A sure sign of trouble for Actos is that a “google search” for Actos is now showing lawyer websites as the first 5 citations.

Being sick is dangerous. Treating illness also has dangers. I am concerned that our cultural zeal for uncovering scandals and for pursuing litigation will lead us to sterile treatment options and doctors who are unwilling to risk helping.

Gary Pepper, M.D.
Editor in Chief, metabolism.com

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Avandia Law Suit Brings Out the Opportunists


The lawsuits against Avandia are being prepared and opportunists are lining up for a payday. Unfortunately, everyone else will wind up a loser, and here’s why.

Avandia, one of only two available medicines with unique properties to treat diabetes, was approved in 1999. From the very first day Avandia was approved a heated debate arose whether Avandia or its sister drug, Actos, was the better drug for diabetes treatment. Both had similar abilities to lower blood sugar and both had the same downside of causing significant weight gain and fluid retention. Avandia showed a slightly worse effect on cholesterol profiles which convinced many diabetes specialists to choose Actos over Avandia. The choice between drugs has also been heavily influenced by cost considerations such as whether the drug was covered by the patient’s insurance carrier. I personally treated numerous patients with both drugs and found them about equal in all respects.

The lawsuits against Avandia will contend that the medication caused heart attack or stroke. The truth of this contention is very much in question, but the murkiness of the water doesn’t stop the lawyers from trying to take a bite out of the flesh of GSK (GlaxoSmithKline), the maker of Avandia.

Several years ago research studies seemed to indicate a small increased risk of heart attacks in users of Avandia. Ever since there has been a heated debate about whether this was a true risk or just the result of overly aggressive interpretation of the available data. There are two major analyzes on the subject of heart attack risk with Avandia. One, written by a doctor on the payroll of a competing drug company, looked at results from 14 thousand patients on Avandia and found a small increased risk of heart attack or stroke and the other study analyzed another 14 thousand Avandia users and found no such association. Under pressure from the public, in 2007 the FDA placed a strong warning on the label of Avandia regarding the possibility of the drug causing heart disease, but Avandia was permitted to remain on the market. The FDA warning was updated and upgraded in 2010. The publicity surrounding Avandia’s potential risks basically halted the use of the drug in the U.S.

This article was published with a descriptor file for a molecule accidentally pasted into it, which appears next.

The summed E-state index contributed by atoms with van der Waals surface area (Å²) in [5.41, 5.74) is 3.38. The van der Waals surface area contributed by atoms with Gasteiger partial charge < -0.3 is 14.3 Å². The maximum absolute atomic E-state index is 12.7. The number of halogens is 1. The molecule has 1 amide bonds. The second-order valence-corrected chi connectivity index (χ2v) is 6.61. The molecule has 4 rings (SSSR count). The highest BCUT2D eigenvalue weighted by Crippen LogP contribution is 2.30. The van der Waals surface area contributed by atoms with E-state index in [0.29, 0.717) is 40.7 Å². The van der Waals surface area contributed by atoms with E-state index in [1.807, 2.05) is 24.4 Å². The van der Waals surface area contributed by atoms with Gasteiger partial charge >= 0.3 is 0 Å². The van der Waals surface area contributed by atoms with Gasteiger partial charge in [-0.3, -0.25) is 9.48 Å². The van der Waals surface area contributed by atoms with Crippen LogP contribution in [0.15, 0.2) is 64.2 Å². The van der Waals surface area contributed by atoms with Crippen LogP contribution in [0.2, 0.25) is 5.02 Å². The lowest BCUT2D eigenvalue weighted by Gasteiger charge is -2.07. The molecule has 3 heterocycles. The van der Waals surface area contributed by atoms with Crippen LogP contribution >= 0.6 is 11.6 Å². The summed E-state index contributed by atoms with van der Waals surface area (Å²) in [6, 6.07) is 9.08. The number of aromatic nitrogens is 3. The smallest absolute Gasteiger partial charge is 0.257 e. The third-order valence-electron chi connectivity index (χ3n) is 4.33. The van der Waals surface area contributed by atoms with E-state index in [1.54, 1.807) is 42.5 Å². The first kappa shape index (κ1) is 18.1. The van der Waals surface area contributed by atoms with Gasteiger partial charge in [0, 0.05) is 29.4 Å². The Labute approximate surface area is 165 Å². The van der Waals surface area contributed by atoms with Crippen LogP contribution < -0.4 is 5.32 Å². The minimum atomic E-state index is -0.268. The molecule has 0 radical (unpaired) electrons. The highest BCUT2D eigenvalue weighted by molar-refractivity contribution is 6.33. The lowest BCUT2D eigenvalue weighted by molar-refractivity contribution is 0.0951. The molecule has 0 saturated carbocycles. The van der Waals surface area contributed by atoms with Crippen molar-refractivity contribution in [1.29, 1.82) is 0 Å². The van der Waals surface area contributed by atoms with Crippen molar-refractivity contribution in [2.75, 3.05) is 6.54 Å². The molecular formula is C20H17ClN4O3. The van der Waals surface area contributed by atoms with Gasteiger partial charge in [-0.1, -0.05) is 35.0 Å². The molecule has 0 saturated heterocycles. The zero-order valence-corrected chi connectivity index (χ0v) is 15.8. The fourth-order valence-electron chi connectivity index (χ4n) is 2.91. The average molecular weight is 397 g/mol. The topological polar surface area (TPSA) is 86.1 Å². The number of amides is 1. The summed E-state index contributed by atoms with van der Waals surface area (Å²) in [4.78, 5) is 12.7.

Now enter the opportunists. Advertisements fill my email in-box from lawyers looking for customers who want to sue the drug manufacturer in class action law suits. Try goggling “Avandia side-effects” and you will find the first several pages of results are ads looking for lawsuit clients. In the last month I received two requests for patient records from these lawyers. Both patients had heart disease at the time they started the medication. One patient who recently died was over 80 years old, and the other who had significant heart disease and other diabetes complication to begin with, is still alive more than 7 years after treatment with Avandia. I wonder how much benefit these patients received from the medication which allowed them to survive as long as they did despite all the other problems they had related to their diabetes.

Why should you care about whether a small army of opportunists each get a few thousand dollars from the drug manufacturer and a few lawyers become millionaires? Because it is just this sort of legal action which is convincing drug makers to back away from developing other potential diabetes treatments. It takes a decade and a billion dollars to bring a new drug in front of the FDA. This doesn’t include the cost of developing drugs which fail to even make it to FDA review. Then the FDA approval process is tortuous and uncertain. Passing this hurdle, any new drug can come under attack (like Avandia) for “possible” side effects making the company vulnerable to devastating legal costs and bad publicity. It isn’t economically feasible to develop new diabetes drugs in the United States. As a result, new drug development is grinding to a halt. We will all suffer due to lack of innovation, not only for diabetes treatment but for treatment of many other dangerous diseases.

Gary Pepper, M.D.
Editor in Chief, Metabolism.com